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Hands-On: Samsung Rugby Pro and Galaxy Express

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Oct 4, 2012, 6:58 PM   by Eric M. Zeman and Rich Brome

The Samsung Rugby Pro is a rugged Android smartphone and the Galaxy Express is a smaller brother to the Galaxy S III. Read on for Phone Scoop's first impressions.

Rugby Pro 

Just because you need a rough-and-tumble device doesn't mean you can't have a good smartphone. The Galaxy Rugby Pro from Samsung is a high-end rugged phone that can take a beating even though it offers some refined features.

The first thing you'll notice is that the device is a bit beefy. This is part-and-parcel to the rugged lifestyle. It's made of strong plastics and materials that are meant to take a beating and keep on working. It feels solid has heck. I actually smashed it on the counter at the event and the phone didn't even blink. Yeah, it's tough.

The feel of the phone is quite good. It's not a slender, dainty thing, but that's fine. The strength of the materials is appealing. I found the phone easy to hold and use, though the thick profile means it won't slip into a pocket so easily.

Because rugged devices are often used by dudes who might be wearing gloves, the controls are large and blunt. They stick out, are easy to find, have good travel and feedback, and simply work as buttons are meant to work. They shoot for function over form.

You'll notice a screw on the back cover of the Rugby Pro. That screw holds the battery cover in place. It needs to be rotated about 180 degrees to release the battery cover, which fits snugly over the battery. This design is meant to help keep water out of the Rugby Pro. Same goes for the large rubber flaps that cover the headphone and microUSB ports. These flaps need to be pried out with a thumbnail. It can be irritating if you listen to music often, but such is the price of water resistance.

Looking at the display, you'd never know it was on a rugged device. It's bright, sharp, and colorful, just as most other Galaxy-branded smartphones out there.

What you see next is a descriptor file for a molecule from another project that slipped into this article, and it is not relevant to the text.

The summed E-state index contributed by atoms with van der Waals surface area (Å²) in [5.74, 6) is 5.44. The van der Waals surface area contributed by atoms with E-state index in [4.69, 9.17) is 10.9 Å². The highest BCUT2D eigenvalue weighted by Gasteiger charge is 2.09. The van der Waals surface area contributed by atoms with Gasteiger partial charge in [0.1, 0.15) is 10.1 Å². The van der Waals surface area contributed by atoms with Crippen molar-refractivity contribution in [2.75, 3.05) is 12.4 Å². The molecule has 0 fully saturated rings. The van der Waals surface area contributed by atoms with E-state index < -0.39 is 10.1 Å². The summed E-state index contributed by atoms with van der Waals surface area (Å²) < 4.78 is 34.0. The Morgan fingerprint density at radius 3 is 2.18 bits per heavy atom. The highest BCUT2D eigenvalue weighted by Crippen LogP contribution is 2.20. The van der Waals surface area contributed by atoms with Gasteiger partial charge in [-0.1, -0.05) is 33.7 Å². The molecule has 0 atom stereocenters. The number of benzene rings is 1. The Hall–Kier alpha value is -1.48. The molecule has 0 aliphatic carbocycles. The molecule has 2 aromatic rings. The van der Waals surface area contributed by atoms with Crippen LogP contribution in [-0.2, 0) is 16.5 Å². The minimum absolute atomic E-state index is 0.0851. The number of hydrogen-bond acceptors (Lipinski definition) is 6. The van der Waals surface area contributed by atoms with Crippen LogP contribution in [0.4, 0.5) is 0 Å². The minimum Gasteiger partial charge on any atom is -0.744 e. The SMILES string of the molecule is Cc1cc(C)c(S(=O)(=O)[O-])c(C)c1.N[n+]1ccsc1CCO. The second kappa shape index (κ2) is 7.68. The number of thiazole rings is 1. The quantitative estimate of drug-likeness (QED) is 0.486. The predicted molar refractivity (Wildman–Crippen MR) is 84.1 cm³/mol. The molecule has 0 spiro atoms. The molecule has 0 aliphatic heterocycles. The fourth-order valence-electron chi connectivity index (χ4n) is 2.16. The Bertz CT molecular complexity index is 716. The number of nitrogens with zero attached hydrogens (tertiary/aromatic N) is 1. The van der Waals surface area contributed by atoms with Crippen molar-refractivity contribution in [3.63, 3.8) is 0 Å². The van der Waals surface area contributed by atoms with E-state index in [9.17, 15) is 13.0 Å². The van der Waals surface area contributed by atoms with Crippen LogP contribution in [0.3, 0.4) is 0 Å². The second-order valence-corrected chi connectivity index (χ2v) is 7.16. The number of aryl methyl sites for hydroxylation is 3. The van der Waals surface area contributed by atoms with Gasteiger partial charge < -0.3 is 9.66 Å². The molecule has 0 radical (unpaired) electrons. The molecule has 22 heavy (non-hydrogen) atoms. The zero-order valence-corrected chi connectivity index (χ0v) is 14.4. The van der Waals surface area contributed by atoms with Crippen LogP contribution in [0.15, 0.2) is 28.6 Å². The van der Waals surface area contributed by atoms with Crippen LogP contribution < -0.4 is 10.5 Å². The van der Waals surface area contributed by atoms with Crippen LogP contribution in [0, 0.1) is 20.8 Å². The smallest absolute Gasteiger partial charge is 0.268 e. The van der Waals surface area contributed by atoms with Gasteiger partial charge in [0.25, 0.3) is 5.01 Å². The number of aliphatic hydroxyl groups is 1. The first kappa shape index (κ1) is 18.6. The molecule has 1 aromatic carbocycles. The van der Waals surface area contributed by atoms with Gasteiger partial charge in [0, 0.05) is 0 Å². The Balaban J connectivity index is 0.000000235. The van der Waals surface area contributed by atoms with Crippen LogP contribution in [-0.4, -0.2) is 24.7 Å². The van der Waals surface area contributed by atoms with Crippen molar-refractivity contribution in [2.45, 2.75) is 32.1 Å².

Rugby Pro

Click a thumbnail above for a larger view.

The user interface is the same TouchWiz-cum-Android 4.0 Ice Cream Sandwich software that we've seen on the Galaxy S III and several other phones from Samsung recently. It works, it's organic, it makes dripping and leaf sounds rather than bleeps and blurps. The UI worked extremely well and was just as fast as the UI I've seen on other Galaxy devices.

It's a hunk of a phone, but one that serves a purpose and does what it is supposed to.

Galaxy Express 

The Galaxy Express is the affordable cousin of the Galaxy S III. While the design is clearly inspired by Samsung's flagship, the features are decidedly lower-key.

 

Express

Click a thumbnail above for a larger view.

From certain angles, the Express could be mistaken for the Galaxy S III. The thin profile, rounded shape, rounded back, and even the little camera bulge on the back, are all nearly identical. When you pick up the Express, though, you feel its strictly flat glass front, and know you're not holding a GS3.

The side keys and home key are all easy to find and have good action. The volume key, however, is so short it looks like one button, not an up/down rocker. That makes it harder to use than it should be.

Aside from the volume key, the Express seems well-built. The good size and thin shape feel great in the hand.

If you like your batteries removable, you'll be happy with the Express. And you don't even need to remove it to access the memory card. The battery covers pops off and on easily.

The Android software has been customized and enhanced in the usual Samsung way, offering good options for home screen shortcuts, the app menu, widgets, and shortcuts in the notification shade. You can even adjust screen brightness with a slider control above your notifications.

The Express isn't a flagship phone; it's designed to be cheaper than the Galaxy S III. Most of the trade-offs are expected, such as reduced screen and camera resolution. But we were surprised that DLNA seems to be left out, although it does support Wi-Fi Direct.

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'Wiz-cum-'Cream bluecoyote Oct 4, 2012, 10:45 PM
 
 
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